CANADA & WORLD Ma­chine up­grades needed for new bills

Vend­ing and other ma­chines re­quire a soft­ware up­grade for each de­vice

StarMetro Toronto - - BIG OPINIONS - Colin Perkel

Hun­dreds of thou­sands of cash- han­dling ma­chines across the coun­try have had to be up­graded to han­dle Canada’s dis­tinc­tive new $10 bill, fea­tur­ing a ver­ti­cal por­trait of Nova Sco­tia civil rights ad­vo­cate Vi­ola Des­mond, while some oth­ers still await­ing changes are re­ject­ing the dis­tinc­tive ban­knotes.

En­sur­ing vend­ing and other ma­chines can read the new poly­mer note re­quires a soft­ware up­grade for each de­vice.

Spencer Bax­ter, owner of Value Vend­ing Ser­vices in Nova Sco­tia, said his 125 de­vices sim­ply won’t ac­cept the new bills. Up­grad­ing them all, which he has yet to get a chance to do, costs about $10 each ex­clud­ing driv­ing and labour time to get to the ma­chines at var­i­ous lo­ca­tions.

“It’s time and money,” Bax­ter said from Hal­i­fax. “Each time they change them, we need to up­grade.”

Since their in­tro­duc­tion in mid-novem­ber, the Bank of Canada has made 19.6 mil­lion of the new notes avail­able to fi­nan­cial in­sti­tu­tions and al­most 16.9 mil­lion of those are now con­sid­ered to be in cir­cu­la­tion. By con­trast, a to­tal of 158 mil­lion $10 notes were in cir­cu­la­tion at the end of Novem­ber, the cen­tral bank said.

“With about half a mil­lion cash- han­dling ma­chines of var­i­ous types in use across Canada, it stands to rea­son that they won’t all ac­cept this note from the day it be­gins to cir­cu­late,” said Re­becca Spence, a spokesper­son for the Bank of Canada. “In that case, the bank’s ad­vice is: If a $10 note fea­tur­ing Vi­ola Des­mond is not ac­cepted by a cash-han­dling ma­chine, try us­ing the pre­vi­ous reg­u­lar cir­cu­lat­ing note in­stead.”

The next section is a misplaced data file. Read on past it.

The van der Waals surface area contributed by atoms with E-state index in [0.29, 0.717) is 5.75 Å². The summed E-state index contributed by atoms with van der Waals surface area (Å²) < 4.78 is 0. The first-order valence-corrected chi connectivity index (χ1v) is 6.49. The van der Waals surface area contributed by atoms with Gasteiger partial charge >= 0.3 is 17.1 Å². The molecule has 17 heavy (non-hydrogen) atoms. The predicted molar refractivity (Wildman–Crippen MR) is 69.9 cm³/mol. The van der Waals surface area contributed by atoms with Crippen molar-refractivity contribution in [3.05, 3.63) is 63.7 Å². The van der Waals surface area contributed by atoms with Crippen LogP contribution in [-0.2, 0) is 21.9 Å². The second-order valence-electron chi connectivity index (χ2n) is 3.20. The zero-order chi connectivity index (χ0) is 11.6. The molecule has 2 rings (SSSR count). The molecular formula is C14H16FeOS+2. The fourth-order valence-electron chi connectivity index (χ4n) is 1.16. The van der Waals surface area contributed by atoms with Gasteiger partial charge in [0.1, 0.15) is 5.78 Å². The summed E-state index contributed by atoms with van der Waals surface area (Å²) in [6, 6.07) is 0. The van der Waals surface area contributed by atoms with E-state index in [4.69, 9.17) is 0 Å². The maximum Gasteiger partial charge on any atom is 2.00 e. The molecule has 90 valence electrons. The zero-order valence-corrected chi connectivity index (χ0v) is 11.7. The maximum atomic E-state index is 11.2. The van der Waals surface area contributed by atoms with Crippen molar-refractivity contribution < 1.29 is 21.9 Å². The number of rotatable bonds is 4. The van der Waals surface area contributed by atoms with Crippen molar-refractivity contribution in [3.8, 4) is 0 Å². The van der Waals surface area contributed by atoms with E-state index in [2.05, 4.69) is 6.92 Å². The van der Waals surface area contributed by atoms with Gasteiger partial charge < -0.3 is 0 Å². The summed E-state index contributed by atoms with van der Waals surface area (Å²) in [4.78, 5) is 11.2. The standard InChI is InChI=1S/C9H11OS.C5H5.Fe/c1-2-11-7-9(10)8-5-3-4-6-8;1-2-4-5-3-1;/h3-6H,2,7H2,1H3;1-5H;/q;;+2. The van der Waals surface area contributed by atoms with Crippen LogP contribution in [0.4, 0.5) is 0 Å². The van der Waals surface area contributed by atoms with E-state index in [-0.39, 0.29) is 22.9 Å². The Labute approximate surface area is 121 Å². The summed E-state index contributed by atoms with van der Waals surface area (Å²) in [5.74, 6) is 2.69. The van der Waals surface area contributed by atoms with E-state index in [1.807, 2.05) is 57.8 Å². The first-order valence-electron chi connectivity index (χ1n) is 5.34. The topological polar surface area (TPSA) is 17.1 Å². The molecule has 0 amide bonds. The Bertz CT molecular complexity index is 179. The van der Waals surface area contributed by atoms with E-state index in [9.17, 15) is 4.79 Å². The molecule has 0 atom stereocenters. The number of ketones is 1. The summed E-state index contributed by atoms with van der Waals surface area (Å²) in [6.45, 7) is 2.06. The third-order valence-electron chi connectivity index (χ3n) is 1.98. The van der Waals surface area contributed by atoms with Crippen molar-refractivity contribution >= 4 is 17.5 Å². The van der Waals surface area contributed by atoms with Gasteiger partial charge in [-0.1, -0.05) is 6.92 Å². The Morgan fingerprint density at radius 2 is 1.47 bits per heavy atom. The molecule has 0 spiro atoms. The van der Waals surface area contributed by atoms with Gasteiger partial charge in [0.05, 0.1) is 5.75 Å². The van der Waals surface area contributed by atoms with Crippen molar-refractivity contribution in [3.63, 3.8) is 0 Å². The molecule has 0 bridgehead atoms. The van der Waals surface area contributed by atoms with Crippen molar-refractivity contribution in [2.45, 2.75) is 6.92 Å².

Metrolinx, the Toronto area’s re­gional tran­sit agency, said it knew the new bills would be an is­sue for its Presto and other ma­chines used for pur­chas­ing rides on buses, sub­ways and com­muter trains.

Most de­vices have al­ready been re­pro­grammed, said Anne Marie Aikins, se­nior me­dia man­ager with the tran­sit agency. The up­grades, she said, are sim­ply the cost of do­ing busi­ness in an in­creas­ingly au­to­mated so­ci­ety.

“The beau­ti­ful $10 bill is ver­ti­cal in its im­age, which has thrown off vend­ing ma­chines,” she said.

“We have to make sure they’re all up­dated. It’s not a huge deal. It’s just a mat­ter of get­ting to them.”

The new bill, with its suite of se­cu­rity fea­tures, ap­pears to have pro­voked less of an out­cry than the in­tro­duc­tion in 2011 of the poly­mer notes that re­placed the old cot­ton­pa­per ban­knotes, or the lighter loonies and toonies pro­duced by the mint in 2012.

In those cases, some vend­ing-ma­chine op­er­a­tors com­plained they were ill pre­pared for the change and were forced to mol­lify un­happy cus­tomers and spend time and money fix­ing ma­chines that re­fused to rec­og­nize the new cur­rency.

The Bank of Canada said it had been work­ing with fi­nan­cial in­sti­tu­tions and equip­ment man­u­fac­tur­ers to min­i­mize the im­pact of the new $10 bill on the cash-han­dling in­dus­try.

The note, the bank said, keeps the ma­chine-read­able fea­tures of Canada’s other poly­mer notes and is printed on the same ma­te­rial.

The bank also said it pro­vided test notes in ad­vance to equip­ment man­u­fac­tur­ers to help en­sure ma­chine readi­ness.

In ad­di­tion, with the grad­ual roll-out, rel­a­tively few of the bills have so far made their way into pub­lic wal­lets and purses and then into ma­chines. That has helped cre­ate breath­ing room for own­ers and op­er­a­tors to re­pro­gram their de­vices.

“Peo­ple, like me, I got my first one and I’m keep­ing it,” said Aikins. “By the time (the bill) gets broadly into cir­cu­la­tion, the fix will be in.”


A sam­ple of the new $10 Cana­dian bill, fea­tur­ing civil rights icon Vi­ola Des­mond, is seen in this undated hand­out im­age from the Bank of Canada.

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